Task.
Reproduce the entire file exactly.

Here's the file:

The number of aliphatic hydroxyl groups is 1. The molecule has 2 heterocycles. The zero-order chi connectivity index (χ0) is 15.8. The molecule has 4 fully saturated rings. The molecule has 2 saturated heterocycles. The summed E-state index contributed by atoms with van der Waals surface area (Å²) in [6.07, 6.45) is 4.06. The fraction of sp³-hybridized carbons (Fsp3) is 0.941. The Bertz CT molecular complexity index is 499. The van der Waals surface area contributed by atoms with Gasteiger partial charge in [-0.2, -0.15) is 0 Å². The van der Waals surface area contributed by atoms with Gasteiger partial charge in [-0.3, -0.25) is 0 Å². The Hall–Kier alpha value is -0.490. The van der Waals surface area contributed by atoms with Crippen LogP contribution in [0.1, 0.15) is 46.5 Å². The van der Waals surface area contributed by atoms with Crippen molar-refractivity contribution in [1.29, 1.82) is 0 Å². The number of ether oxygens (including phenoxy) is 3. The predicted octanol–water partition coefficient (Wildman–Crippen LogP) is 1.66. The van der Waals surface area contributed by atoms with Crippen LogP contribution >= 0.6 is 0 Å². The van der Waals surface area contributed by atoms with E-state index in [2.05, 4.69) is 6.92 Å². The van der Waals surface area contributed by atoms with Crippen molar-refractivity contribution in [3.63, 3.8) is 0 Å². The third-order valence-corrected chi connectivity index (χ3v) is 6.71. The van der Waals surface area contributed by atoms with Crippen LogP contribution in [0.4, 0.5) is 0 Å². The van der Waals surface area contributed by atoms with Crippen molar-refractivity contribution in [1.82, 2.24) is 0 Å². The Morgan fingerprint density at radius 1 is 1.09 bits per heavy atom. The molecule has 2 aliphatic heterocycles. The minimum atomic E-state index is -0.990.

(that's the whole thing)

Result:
The number of aliphatic hydroxyl groups is 1. The molecule has 2 heterocycles. The zero-order chi connectivity index (χ0) is 15.8. The molecule has 4 fully saturated rings. The molecule has 2 saturated heterocycles. The summed E-state index contributed by atoms with van der Waals surface area (Å²) in [6.07, 6.45) is 4.06. The fraction of sp³-hybridized carbons (Fsp3) is 0.941. The Bertz CT molecular complexity index is 499. The van der Waals surface area contributed by atoms with Gasteiger partial charge in [-0.2, -0.15) is 0 Å². The van der Waals surface area contributed by atoms with Gasteiger partial charge in [-0.3, -0.25) is 0 Å². The Hall–Kier alpha value is -0.490. The van der Waals surface area contributed by atoms with Crippen LogP contribution in [0.1, 0.15) is 46.5 Å². The van der Waals surface area contributed by atoms with Crippen molar-refractivity contribution in [1.29, 1.82) is 0 Å². The number of ether oxygens (including phenoxy) is 3. The predicted octanol–water partition coefficient (Wildman–Crippen LogP) is 1.66. The van der Waals surface area contributed by atoms with Crippen LogP contribution >= 0.6 is 0 Å². The van der Waals surface area contributed by atoms with E-state index in [2.05, 4.69) is 6.92 Å². The van der Waals surface area contributed by atoms with Crippen molar-refractivity contribution in [3.63, 3.8) is 0 Å². The third-order valence-corrected chi connectivity index (χ3v) is 6.71. The van der Waals surface area contributed by atoms with Crippen LogP contribution in [0.4, 0.5) is 0 Å². The van der Waals surface area contributed by atoms with Crippen molar-refractivity contribution in [1.82, 2.24) is 0 Å². The Morgan fingerprint density at radius 1 is 1.09 bits per heavy atom. The molecule has 2 aliphatic heterocycles. The minimum atomic E-state index is -0.990.